Less Is More
The American Dream is as institutional to the United States as baseball, George Washington and apple pie. But Josh Millburn and Ryan Nicodemus found that six-figure incomes, cavernous houses and luxury cars were making them miserable.
So they threw it all out.
The authors of the website The Minimalists, Millburn and Nicodemus are part of a growing number of people embracing a lifestyle that eschews excess in favor of value. They’re on tour right now to promote their new book, Minimalism: Live a Meaningful Life, which is part autobiography and part guidebook on how to become healthier physically, mentally and emotionally.
“Our priorities are what we do,” Millburn says. “Facebook is our priority if we’re on it all the time. It’s about identifying priorities and doing them.”
The strategy, according to the website, is to find “freedom from the trappings of the consumer culture we’ve built our lives around.” Although minimalism often entails ditching material possessions, stuff isn’t necessarily the enemy. “Today’s problem seems to be the meaning we assign to our stuff,” reads the website.
The path to minimalism came to the duo from years as corporate execs, making tons of money and “living the dream.” But they were unhappy.
“It got to a point, in my late 20s, when I was very focused on identity and accumulation of perceived wealth,” Millburn says. “I had all of these things around me. I was unhealthy, my relationships were bad, and I didn’t know what was important in my life.
“I had all this stuff, and I focused my time on getting these things. I realized, maybe I have to clear the path in order to a) figure out what’s important and b) focus on what’s important.”
Over the course of several years, Millburn and Nicodemus left their high-paying jobs; sold their homes and most of their stuff; and worked, small step by small step, on becoming happier, healthier people.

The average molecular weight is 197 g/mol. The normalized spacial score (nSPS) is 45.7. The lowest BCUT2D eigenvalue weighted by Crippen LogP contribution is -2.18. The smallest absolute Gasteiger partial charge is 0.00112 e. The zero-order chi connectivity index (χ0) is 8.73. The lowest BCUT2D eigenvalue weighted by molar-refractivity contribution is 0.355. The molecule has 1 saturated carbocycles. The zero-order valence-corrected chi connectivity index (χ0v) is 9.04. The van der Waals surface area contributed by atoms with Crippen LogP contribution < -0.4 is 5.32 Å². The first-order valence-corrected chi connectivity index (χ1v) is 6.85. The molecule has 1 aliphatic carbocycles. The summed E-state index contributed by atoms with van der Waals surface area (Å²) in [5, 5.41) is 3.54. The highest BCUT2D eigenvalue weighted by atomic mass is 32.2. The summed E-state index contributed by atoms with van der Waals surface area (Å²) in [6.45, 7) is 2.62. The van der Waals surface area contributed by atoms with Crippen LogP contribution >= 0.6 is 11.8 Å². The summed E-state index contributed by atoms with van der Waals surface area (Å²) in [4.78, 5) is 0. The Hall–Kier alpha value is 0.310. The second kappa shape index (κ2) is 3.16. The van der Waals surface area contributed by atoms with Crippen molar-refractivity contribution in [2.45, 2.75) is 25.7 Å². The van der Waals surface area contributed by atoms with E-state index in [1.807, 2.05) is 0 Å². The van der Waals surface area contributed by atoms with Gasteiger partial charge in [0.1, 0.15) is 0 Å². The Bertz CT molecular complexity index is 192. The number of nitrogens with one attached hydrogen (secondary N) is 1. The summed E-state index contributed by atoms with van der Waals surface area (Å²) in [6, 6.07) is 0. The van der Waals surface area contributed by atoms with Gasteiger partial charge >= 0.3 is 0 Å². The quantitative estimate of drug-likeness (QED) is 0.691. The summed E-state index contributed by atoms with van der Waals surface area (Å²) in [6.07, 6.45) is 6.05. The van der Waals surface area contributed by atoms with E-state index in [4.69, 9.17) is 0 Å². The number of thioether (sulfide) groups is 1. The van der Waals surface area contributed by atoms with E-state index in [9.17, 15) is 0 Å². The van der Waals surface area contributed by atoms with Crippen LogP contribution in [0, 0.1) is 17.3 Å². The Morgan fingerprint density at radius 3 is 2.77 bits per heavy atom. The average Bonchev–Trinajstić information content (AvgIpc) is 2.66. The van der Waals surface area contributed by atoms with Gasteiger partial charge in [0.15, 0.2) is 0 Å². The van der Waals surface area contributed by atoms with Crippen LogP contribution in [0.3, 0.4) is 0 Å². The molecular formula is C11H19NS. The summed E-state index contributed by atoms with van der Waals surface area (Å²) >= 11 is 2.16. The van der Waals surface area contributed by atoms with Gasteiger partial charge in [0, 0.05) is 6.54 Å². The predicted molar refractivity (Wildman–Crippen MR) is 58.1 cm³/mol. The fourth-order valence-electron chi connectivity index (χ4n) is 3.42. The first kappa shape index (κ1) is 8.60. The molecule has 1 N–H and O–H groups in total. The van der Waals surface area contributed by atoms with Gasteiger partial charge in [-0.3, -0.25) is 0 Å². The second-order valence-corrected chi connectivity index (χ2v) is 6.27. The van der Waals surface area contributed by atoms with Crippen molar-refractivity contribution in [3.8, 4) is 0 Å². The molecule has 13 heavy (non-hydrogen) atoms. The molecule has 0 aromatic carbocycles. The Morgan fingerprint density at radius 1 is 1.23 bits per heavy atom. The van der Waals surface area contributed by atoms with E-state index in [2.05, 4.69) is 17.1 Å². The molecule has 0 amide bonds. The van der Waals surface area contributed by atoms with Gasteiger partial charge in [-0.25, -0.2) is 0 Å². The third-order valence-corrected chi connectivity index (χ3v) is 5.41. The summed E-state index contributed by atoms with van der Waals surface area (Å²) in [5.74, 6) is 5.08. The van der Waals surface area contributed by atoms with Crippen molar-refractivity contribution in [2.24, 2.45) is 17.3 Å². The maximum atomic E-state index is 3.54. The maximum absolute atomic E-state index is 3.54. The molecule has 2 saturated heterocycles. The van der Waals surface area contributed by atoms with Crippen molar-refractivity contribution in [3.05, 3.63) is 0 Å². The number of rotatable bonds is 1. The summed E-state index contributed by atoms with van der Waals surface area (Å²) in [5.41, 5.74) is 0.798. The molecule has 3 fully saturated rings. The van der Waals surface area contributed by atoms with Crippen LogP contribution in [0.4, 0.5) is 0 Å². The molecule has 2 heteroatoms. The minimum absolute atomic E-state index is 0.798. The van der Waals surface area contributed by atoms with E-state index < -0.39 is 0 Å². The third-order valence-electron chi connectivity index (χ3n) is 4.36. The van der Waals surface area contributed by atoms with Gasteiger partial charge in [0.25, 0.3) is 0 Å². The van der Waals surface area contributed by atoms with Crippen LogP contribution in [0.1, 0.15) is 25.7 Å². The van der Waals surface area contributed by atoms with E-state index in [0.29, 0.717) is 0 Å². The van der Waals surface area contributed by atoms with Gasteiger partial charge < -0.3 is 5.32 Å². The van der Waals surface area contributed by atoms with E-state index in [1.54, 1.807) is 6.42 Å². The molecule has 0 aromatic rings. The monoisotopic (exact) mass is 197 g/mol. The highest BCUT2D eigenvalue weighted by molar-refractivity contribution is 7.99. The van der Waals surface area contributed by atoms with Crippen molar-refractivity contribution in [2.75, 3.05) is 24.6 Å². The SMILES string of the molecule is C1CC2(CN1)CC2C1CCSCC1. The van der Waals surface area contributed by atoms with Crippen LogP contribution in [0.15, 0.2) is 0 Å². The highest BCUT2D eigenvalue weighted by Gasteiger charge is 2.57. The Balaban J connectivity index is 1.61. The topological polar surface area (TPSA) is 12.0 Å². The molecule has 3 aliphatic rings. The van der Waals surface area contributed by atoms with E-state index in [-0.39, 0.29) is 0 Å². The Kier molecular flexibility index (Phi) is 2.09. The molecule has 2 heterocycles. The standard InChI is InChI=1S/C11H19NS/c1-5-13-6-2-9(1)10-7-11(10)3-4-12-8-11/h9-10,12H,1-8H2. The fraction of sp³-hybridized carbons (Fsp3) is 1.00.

Then they started talking about it on The Minimalists, and within a year, they had more than 100,000 visitors a month reading about their efforts to grow as people by working on their health, passions and relationships. And they’ve found that the people listening are all over the demographic map.
“We’ve been all over the place and met people will all sorts of backgrounds,” Millburn says. “There was an 11-year-old that brought his dad in Albuquerque and an 83-year-old grandmother we met in St. Louis. I’d like to think that the way we talk about minimalism resonates, but I think it has a lot to do with a response to our culture.”
Minimalism goes beyond just getting rid of your stuff; it’s about making better, more meaningful choices on the path to self-improvement. The duo says the hardest thing is realizing that the long-term gain is worth the short-term discomfort.
“It’s a very American thing to want to fix a problem right away,” Millburn says. “If that’s possible, that’s great. But I’m looking for more long term, to be doing something consistently.”
In their book, they write about the five main components of how to improve yourself: health, relationships, growth, passions and contribution. Everything you do should add value to at least one of those cores; otherwise it is a meaningless action.
“My health is my priority, but just because we pay it lip service doesn’t mean anything,” Millburn says. “Our priorities are what we do. Facebook is our priority if we’re on it all the time. It’s about identifying priorities and doing them.”
Millburn and Nicodemus say that the book and website are supposed to help guide people toward improvement, but, at the end of the day, someone has to want to change.
“You have to question what you’re doing and how to add value to that,” Millburn says. “It’s not about reaching a pinnacle or stopping. It’s about constantly evolving and changing, so you have to constantly question.”
The Minimalists appear at Half Price Books on Northwest Highway at 7 pm, March 18, for a talk and reading.